Scotland in the medieval era. The name Swaim is derived from the Old English personal name Swein, which was originally derived from the Old Norse name Sveinn. This was one of the most common Scandinavian names in medieval Britain. Another source claims the name was an occupational name for someone "who acted as a servant or attendant; one who tended swine; descendant of Swain (young man, or boy servant)." CITATION[CLOSE]
Smith, Eldson Coles, New Dictionary of American Family Names New York, Harper & Row, 1956. Print
Early Origins of the Swaim family
Lanarkshire (Gaelic: Siorrachd Lannraig) a former county in the central Strathclyde region of Scotland, now divided into the Council Areas of North Lanarkshire, South Lanarkshire, and the City of Glasgow, from very early times.
Further south in England, the Hundredorum Rolls of 1273 listed early spelling of the family: John le Swein and Robert le Swein in Oxfordshire; and Geoffrey le Sueyn in Norfolk. The Yorkshire Poll Tax Rolls of 1379 lists: Robertus Swaynne. CITATION[CLOSE]
"The ancient name of Swain, which is now best represented in Lincolnshire, Leicestershire, Derbyshire, and Devonshire, was established in the form of Sweyn, rarely of Swayn, during the 13th century in Lincolnshire, Norfolk, Cambridgeshire, and Oxfordshire, being most numerous in the last two counties. " CITATION[CLOSE]
Early History of the Swaim family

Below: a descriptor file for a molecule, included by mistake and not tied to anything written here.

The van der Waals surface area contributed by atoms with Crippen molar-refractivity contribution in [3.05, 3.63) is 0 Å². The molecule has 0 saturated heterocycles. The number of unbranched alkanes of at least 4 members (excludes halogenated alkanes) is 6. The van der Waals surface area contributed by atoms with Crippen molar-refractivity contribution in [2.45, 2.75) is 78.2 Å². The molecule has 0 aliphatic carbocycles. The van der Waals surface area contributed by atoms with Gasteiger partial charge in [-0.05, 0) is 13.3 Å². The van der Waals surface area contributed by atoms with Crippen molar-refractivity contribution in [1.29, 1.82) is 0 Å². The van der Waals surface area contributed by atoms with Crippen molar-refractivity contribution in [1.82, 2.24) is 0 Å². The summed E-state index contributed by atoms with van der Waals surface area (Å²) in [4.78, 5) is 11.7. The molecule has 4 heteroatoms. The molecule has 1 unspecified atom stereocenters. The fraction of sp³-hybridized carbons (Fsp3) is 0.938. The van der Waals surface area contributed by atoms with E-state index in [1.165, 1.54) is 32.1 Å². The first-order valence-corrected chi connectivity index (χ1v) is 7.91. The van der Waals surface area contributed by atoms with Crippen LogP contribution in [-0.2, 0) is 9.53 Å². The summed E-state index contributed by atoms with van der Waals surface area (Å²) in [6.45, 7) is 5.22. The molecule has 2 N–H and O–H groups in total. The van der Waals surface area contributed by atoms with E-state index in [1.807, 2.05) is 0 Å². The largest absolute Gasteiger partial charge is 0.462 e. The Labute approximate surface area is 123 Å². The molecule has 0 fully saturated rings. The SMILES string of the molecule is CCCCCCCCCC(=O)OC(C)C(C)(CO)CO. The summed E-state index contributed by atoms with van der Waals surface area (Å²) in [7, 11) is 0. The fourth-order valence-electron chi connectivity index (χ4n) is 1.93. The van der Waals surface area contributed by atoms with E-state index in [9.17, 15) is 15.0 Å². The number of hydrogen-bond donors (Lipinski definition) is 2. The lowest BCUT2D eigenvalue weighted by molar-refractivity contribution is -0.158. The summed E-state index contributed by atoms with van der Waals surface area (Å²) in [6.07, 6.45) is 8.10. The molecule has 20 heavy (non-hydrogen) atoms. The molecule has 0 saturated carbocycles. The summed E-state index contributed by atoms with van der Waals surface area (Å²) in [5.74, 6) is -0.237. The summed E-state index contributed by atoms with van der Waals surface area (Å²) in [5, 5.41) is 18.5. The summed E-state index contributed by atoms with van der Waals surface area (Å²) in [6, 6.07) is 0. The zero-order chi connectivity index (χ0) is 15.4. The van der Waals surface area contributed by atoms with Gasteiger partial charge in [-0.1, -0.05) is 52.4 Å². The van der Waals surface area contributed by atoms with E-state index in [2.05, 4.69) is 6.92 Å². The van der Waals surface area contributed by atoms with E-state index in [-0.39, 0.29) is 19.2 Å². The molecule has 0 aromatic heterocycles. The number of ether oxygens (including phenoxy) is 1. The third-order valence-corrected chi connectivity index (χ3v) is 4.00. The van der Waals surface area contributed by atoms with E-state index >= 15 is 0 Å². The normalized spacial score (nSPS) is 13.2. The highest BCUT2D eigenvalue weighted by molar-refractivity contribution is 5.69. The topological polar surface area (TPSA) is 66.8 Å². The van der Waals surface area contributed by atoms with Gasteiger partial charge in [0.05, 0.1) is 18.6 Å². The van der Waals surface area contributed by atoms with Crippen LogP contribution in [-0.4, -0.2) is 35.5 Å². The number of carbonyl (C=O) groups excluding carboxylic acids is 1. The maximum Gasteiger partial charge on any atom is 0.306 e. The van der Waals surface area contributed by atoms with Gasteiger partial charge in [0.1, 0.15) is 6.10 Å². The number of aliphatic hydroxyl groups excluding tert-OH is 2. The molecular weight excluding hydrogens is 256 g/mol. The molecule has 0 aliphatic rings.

This web page shows only a small excerpt of our Swaim research.
Another 394 words (28 lines of text) covering the years 1100, 1100, 1214, 1250, 1499, 1521, 1585, 1690, 1680 and are included under the topic Early Swaim History in all our PDF Extended History products and printed products wherever possible.
Swaim Spelling Variations
Contemporary spellings of ancient Scottish names often bear little resemblance to the original recorded versions. These spelling variations result from the fact that medieval scribes spelled words and names alike according to their sounds. Swaim has been spelled Swan, Swann, Swanner, Swani, Swayne, Swein, Sweing, Sweyn and many more.
Early Notables of the Swaim family (pre 1700)
Another 44 words (3 lines of text) are included under the topic Early Swaim Notables in all our PDF Extended History products and printed products wherever possible.
Migration of the Swaim family to Ireland
Some of the Swaim family moved to Ireland, but this topic is not covered in this excerpt.
Another 116 words (8 lines of text) about their life in Ireland is included in all our PDF Extended History products and printed products wherever possible.
Migration of the Swaim family to the New World and Oceana
The colonies on the fertile east coast of North America soon had many farms run by Scots. These hardy settlers provided a backbone for the great nations of the United States and Canada that would emerge in the next centuries. Early North American immigration records have revealed a number of people bearing the Scottish name Swaim or a variant listed above, including:
Swaim Settlers in United States in the 19th Century
Contemporary Notables of the name Swaim (post 1700)
The Swaim Motto
The motto was originally a war cry or slogan. Mottoes first began to be shown with arms in the 14th and 15th centuries, but were not in general use until the 17th century. Thus the oldest coats of arms generally do not include a motto. Mottoes seldom form part of the grant of arms: Under most heraldic authorities, a motto is an optional component of the coat of arms, and can be added to or changed at will; many families have chosen not to display a motto.
Motto Translation: Fidelity.
Swaim Family Crest Products